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The wildfires affecting Australia seemingly have no end in sight, which is of major concern to travelers visiting during the busy summer season (which spans December through February). Significant disruptions to travel in multiple parts of Australia are possible because of these events. Here are the things that are most important for travelers to know, particularly about travel insurance for Australia.
Has the Time to Buy Travel Insurance With Wildfire Coverage Already Passed?
Traveling as scheduled might be ill-advised for those who have already planned their trips. One of the downsides to travel insurance is its ability to only protect against unforeseen events, which means that policies purchased after the wildfires would exclude cancellation coverage related to that event. For future reference, purchasing a travel insurance policy well in advance of travel can help prevent against a wide variety of unforeseen issues (commonly known as covered reasons under trip cancellation coverage).
The current fires are expected to persist over the next month, and policies purchased now would not cover issues related to this event. Trip insurance policies can be purchased now to cover unrelated future events and will offer coverage for a myriad of covered reasons. Most travel industry professionals see travel insurance as essential and worth the investment for international travel.
What Should Travelers Headed to Australia Know About?
The fire services for each of Australia’s states and territories have websites that visitors may monitor to find about fires in the area they will visit. Apps and social media feeds can also help provide information that is especially suitable for mobile device access. The government has recommended that visitors monitor real-time updates for the most current news.
Anyone visiting one of the larger cities may have to think about air quality because smoke from the fires have blanketed a large portion of the country. In addition, several towns in Victoria and New South Wales have had drinking water issues that local council websites can provide important updates about. Lastly, several key areas and attractions that include national parks, beaches, and wineries are closed.
A Cancel for Any Reason Upgrade May Be Possible for Recently Booked Trips
Travelers who do not have travel insurance at this point have one option available to them if they paid their initial trip payment (whether partial or full) for their trip recently. This option is known as a Cancel for Any Reason (CFAR) upgrade and allows the insured to cancel their trip for any reason at all. Please note that this optional upgrade is generally only available if you purchase it within a set amount of days from your initial trip payment (usually 21 days or less) and you insure 100% of your pre-paid and non-refundable trip costs. In addition, when using CFAR coverage, the insured must cancel their trip for any reason more than 48 hours before the scheduled trip departure date.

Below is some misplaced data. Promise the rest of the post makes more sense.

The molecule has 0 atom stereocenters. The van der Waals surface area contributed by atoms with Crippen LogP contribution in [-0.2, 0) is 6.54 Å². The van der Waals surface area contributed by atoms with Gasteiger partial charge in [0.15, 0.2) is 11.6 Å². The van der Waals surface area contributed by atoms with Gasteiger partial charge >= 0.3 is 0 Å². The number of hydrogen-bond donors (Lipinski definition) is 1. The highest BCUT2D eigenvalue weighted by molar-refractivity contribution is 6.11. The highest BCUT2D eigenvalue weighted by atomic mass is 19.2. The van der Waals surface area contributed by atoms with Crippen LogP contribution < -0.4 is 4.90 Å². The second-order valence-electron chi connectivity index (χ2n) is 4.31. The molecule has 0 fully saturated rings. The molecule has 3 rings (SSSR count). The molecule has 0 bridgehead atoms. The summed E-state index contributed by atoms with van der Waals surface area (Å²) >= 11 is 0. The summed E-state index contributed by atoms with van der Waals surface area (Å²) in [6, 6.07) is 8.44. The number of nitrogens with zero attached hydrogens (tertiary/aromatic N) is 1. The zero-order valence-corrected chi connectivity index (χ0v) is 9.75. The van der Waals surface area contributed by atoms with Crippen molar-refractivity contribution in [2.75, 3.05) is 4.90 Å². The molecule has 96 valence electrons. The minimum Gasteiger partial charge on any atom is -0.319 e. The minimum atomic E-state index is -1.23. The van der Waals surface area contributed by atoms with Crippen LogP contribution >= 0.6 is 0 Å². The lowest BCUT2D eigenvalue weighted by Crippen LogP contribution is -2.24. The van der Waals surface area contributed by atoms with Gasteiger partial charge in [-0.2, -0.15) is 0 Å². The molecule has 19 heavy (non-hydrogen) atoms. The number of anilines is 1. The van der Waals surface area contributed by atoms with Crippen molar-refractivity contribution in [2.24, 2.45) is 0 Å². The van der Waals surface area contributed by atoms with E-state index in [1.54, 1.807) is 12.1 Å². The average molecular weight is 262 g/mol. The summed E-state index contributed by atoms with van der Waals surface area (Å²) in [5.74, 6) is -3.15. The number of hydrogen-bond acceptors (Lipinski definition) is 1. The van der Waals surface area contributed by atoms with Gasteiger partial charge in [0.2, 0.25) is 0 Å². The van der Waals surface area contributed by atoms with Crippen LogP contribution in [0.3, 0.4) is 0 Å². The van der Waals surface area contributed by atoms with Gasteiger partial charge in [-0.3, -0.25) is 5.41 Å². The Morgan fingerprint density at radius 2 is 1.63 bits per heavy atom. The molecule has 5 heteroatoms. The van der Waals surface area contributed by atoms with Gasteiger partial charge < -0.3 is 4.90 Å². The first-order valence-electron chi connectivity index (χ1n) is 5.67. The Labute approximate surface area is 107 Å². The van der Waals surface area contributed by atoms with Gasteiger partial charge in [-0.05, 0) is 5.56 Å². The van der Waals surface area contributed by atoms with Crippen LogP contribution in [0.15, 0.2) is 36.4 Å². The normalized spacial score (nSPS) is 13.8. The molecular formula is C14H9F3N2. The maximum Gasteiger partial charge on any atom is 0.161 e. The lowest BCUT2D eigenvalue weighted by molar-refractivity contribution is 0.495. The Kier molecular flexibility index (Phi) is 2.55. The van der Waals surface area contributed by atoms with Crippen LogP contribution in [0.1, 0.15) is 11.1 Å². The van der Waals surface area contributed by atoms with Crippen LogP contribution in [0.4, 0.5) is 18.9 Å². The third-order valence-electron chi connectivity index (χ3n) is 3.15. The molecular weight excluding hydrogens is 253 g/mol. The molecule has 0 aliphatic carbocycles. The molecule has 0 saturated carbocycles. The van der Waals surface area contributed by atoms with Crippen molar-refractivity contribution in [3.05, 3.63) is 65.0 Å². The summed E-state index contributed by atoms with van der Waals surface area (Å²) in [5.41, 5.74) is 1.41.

This upgrade only reimburses 50-75% of the trip cost (depending on the policy), rather than the entire amount. The price is also sometimes 40% higher than the general cancellation policy. However, despite the increased costs and reduced coverage, this option is the only means of cancellation for any reason and cancelling due to an already foreseen event, such as the wildfires.
Cancellation May Be Covered Under Current Policies
Travelers who purchased travel insurance policies (with trip cancellation coverage) prior to the wildfires may have coverage for natural disasters that include wildfires. If the plan was already in effect before the fires started, it might be possible to cancel. Otherwise, travelers risk losing out on the entire cost of the trip.
Since multiple fires have been involved, there is no one particular cutoff date that applies. However, the fires were a known problem in early October, which might make them considered a foreseen event from that time. Once an issue of this nature becomes very well-known, the chances of coverage drop very quickly if the policy was purchased after that point.
How Travelers Must Be Impacted for Reimbursement
A trip must either be prevented from taking place entirely or impacted during travel for policyholders to receive reimbursement. There are no options for minimal impacts. Some of these circumstances include:
- Smoke preventing inbound flights
- Airport closures because of smoke or fire
- Evacuations that prevent access to an area
- Fire damage making accommodations uninhabitable
The fires are likely to impact many pre-planned events during travel, such as outdoor excursions that are overwhelmingly popular in this country. However, reimbursement is not possible because of cancellations due to a lack of access to excursions or safety concerns. Policyholders will need to think very carefully about the plans that they make in advance of their trip and those without policies should remember to buy travel insurance as soon as possible after their booking in order to cover against unforeseen events.